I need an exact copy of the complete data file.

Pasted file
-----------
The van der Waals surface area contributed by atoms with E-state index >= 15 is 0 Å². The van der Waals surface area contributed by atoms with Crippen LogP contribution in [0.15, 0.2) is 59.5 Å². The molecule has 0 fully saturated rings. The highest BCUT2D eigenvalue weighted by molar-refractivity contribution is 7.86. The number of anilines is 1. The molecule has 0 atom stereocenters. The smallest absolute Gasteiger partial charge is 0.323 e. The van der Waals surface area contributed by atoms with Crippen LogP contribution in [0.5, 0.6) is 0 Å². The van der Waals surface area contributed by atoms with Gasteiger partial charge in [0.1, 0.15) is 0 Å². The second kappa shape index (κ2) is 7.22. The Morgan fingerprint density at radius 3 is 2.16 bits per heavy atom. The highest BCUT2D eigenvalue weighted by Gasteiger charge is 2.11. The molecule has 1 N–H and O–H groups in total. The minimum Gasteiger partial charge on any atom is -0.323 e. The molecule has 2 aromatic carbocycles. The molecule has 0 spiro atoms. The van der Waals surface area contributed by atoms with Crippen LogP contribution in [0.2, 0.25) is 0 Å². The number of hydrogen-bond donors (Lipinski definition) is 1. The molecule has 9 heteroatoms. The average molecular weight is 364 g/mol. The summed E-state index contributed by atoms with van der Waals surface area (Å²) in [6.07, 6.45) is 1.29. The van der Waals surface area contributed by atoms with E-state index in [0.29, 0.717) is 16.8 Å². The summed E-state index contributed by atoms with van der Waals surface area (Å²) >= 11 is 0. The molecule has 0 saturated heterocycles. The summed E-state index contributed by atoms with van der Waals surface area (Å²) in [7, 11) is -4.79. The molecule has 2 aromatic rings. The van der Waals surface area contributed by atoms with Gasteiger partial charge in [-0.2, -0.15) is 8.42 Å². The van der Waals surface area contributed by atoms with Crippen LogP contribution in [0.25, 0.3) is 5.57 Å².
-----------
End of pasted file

The van der Waals surface area contributed by atoms with E-state index >= 15 is 0 Å². The van der Waals surface area contributed by atoms with Crippen LogP contribution in [0.15, 0.2) is 59.5 Å². The molecule has 0 fully saturated rings. The highest BCUT2D eigenvalue weighted by molar-refractivity contribution is 7.86. The number of anilines is 1. The molecule has 0 atom stereocenters. The smallest absolute Gasteiger partial charge is 0.323 e. The van der Waals surface area contributed by atoms with Crippen LogP contribution in [0.5, 0.6) is 0 Å². The van der Waals surface area contributed by atoms with Gasteiger partial charge in [0.1, 0.15) is 0 Å². The second kappa shape index (κ2) is 7.22. The Morgan fingerprint density at radius 3 is 2.16 bits per heavy atom. The highest BCUT2D eigenvalue weighted by Gasteiger charge is 2.11. The molecule has 1 N–H and O–H groups in total. The minimum Gasteiger partial charge on any atom is -0.323 e. The molecule has 2 aromatic carbocycles. The molecule has 0 spiro atoms. The van der Waals surface area contributed by atoms with Crippen LogP contribution in [0.2, 0.25) is 0 Å². The number of hydrogen-bond donors (Lipinski definition) is 1. The molecule has 9 heteroatoms. The average molecular weight is 364 g/mol. The summed E-state index contributed by atoms with van der Waals surface area (Å²) in [6.07, 6.45) is 1.29. The van der Waals surface area contributed by atoms with E-state index in [0.29, 0.717) is 16.8 Å². The summed E-state index contributed by atoms with van der Waals surface area (Å²) >= 11 is 0. The molecule has 0 saturated heterocycles. The summed E-state index contributed by atoms with van der Waals surface area (Å²) in [7, 11) is -4.79. The molecule has 2 aromatic rings. The van der Waals surface area contributed by atoms with Gasteiger partial charge in [-0.2, -0.15) is 8.42 Å². The van der Waals surface area contributed by atoms with Crippen LogP contribution in [0.25, 0.3) is 5.57 Å².